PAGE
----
Self-isolation guide

March 3rd, 2020

What does self-isolation mean?

Self-isolation means avoiding closed crowded spaces. This means all situations where you may come in contact with others, such as social gatherings, work, school, child care/pre-school centres, university,
faith-based gatherings, aged care and healthcare facilities, prisons, sports gatherings, supermarkets, restaurants, shopping malls, public transport or travel and all public gatherings.

Maintain a distance of at least 1 metre from any other individuals.
You should avoid having visitors to your home, but it is okay for friends, family or delivery drivers to drop off food.

Where possible, contact a friend or family member to take your children to school (if they are not also required to self-isolate).

Avoid sharing household items.

You should not share dishes, drinking glasses, cups, eating utensils, towels, pillows or other items with other people in your home. After using these items, you should wash them thoroughly with soap and water, place in the dishwasher for cleaning, or wash in your washing machine.

Cover your coughs and sneezes

  • Cover your mouth and nose with a tissue when you cough or sneeze, or you can cough or sneeze into your sleeve.
  • Throw used tissues in a lined trash can, and immediately perform hand hygiene; either wash your hands with soap and water for at least 20 seconds making sure you dry them thoroughly or use a hand sanitiser.
  • To contain respiratory secretions a mask should be worn as much as possible if it can be tolerated. If a mask cannot be tolerated, you should apply the above respiratory hygiene.

Wash your hands

  • Wash your hands often and thoroughly with soap and water for at least 20 seconds.
  • You can use a hand sanitiser if soap and water are not available and if your hands are not visibly dirty.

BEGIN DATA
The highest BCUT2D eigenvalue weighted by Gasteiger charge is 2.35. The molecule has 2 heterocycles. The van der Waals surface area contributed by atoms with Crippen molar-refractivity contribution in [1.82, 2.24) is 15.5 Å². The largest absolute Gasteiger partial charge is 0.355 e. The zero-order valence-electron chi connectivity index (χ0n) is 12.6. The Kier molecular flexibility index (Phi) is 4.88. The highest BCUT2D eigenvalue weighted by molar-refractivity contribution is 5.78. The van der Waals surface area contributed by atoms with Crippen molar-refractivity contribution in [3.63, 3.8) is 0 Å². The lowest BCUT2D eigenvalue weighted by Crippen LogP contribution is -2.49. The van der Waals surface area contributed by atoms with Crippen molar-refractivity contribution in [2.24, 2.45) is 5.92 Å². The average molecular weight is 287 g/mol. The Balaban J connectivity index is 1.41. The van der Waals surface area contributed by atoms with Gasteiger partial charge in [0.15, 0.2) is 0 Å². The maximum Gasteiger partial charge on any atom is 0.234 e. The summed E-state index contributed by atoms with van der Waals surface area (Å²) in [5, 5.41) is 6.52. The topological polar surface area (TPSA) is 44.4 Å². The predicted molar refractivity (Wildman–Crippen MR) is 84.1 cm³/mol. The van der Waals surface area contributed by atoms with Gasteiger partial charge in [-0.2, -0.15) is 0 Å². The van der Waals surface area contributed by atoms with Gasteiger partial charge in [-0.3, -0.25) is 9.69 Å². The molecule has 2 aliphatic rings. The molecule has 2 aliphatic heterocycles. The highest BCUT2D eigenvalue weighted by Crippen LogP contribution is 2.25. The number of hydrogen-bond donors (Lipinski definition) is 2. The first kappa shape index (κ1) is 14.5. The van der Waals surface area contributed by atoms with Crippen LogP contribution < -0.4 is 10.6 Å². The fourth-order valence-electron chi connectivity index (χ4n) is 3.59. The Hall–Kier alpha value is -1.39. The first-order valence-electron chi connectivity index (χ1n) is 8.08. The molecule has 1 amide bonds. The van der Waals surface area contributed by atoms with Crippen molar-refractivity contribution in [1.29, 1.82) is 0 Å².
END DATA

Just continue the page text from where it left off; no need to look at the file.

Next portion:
• Avoid touching your eyes, nose, and mouth with unwashed hands.

Improve air flow

Improve airflow in the living space by opening windows and doors as much as possible.

Relatives of caregivers to individuals with suspected coronavirus

  • Wash your hands often and thoroughly with soap and water for at least 20 seconds.
  • You can use a hand sanitiser if soap and water are not available and if your hands are not visibly dirty.
  • Avoid touching your eyes, nose, and mouth with unwashed hands.
  • Maintain a distance of at least 1 metre from any other individuals.
  • Wear a medical mask when in the same room with the infected individual.
  • Throw used tissues in a lined trash can, and immediately perform hand hygiene; either wash your hands with soap and water for at least 20 seconds making sure you dry them thoroughly or use a hand sanitiser.
  • Improve airflow in the living space by opening windows and doors as much as possible.

Taking care of your wellbeing

Your emotional and mental health is important. It is normal to feel stressed or lonely when self-isolating, but there are some things you can do to feel better.

Reach out to your usual supports, like family and friends, and talk about how you feel. We also recommend sticking to a routine such as having regular mealtimes, bedtimes and exercising.

If you feel you are not coping, it is important to talk with a health professional. For support with grief, anxiety, distress or mental wellbeing, you can call or text 1737 – free, anytime, 24 hours a day, 7 days a week – to talk with a trained counsellor.

If you become unwell, contact Healthline

Contact Healthline for free on 0800 358 5453, or your GP if you begin to feel unwell. The symptoms of COVID-19 are cough, fever, and shortness of breath.

For all non-health related questions, call 0800 Government (0800 779 997).

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